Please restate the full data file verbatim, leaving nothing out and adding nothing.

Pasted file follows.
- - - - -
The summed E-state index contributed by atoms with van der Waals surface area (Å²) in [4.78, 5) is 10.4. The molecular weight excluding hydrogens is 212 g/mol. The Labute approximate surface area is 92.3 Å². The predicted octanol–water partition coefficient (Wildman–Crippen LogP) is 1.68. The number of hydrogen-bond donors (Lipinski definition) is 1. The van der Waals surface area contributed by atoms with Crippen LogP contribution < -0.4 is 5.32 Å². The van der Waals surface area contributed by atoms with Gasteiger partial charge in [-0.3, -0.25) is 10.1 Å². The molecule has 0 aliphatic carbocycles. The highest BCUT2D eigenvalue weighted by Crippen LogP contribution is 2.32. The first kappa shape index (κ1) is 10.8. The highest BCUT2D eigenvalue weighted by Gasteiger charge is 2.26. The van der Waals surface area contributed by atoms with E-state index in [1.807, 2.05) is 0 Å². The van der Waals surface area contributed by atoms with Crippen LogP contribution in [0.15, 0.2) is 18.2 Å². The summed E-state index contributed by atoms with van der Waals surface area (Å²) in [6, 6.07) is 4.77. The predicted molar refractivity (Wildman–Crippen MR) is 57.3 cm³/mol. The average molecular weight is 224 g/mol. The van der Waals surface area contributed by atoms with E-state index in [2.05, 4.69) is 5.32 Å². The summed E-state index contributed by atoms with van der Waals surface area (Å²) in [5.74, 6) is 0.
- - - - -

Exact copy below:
The summed E-state index contributed by atoms with van der Waals surface area (Å²) in [4.78, 5) is 10.4. The molecular weight excluding hydrogens is 212 g/mol. The Labute approximate surface area is 92.3 Å². The predicted octanol–water partition coefficient (Wildman–Crippen LogP) is 1.68. The number of hydrogen-bond donors (Lipinski definition) is 1. The van der Waals surface area contributed by atoms with Crippen LogP contribution < -0.4 is 5.32 Å². The van der Waals surface area contributed by atoms with Gasteiger partial charge in [-0.3, -0.25) is 10.1 Å². The molecule has 0 aliphatic carbocycles. The highest BCUT2D eigenvalue weighted by Crippen LogP contribution is 2.32. The first kappa shape index (κ1) is 10.8. The highest BCUT2D eigenvalue weighted by Gasteiger charge is 2.26. The van der Waals surface area contributed by atoms with E-state index in [1.807, 2.05) is 0 Å². The van der Waals surface area contributed by atoms with Crippen LogP contribution in [0.15, 0.2) is 18.2 Å². The summed E-state index contributed by atoms with van der Waals surface area (Å²) in [6, 6.07) is 4.77. The predicted molar refractivity (Wildman–Crippen MR) is 57.3 cm³/mol. The average molecular weight is 224 g/mol. The van der Waals surface area contributed by atoms with E-state index in [2.05, 4.69) is 5.32 Å². The summed E-state index contributed by atoms with van der Waals surface area (Å²) in [5.74, 6) is 0.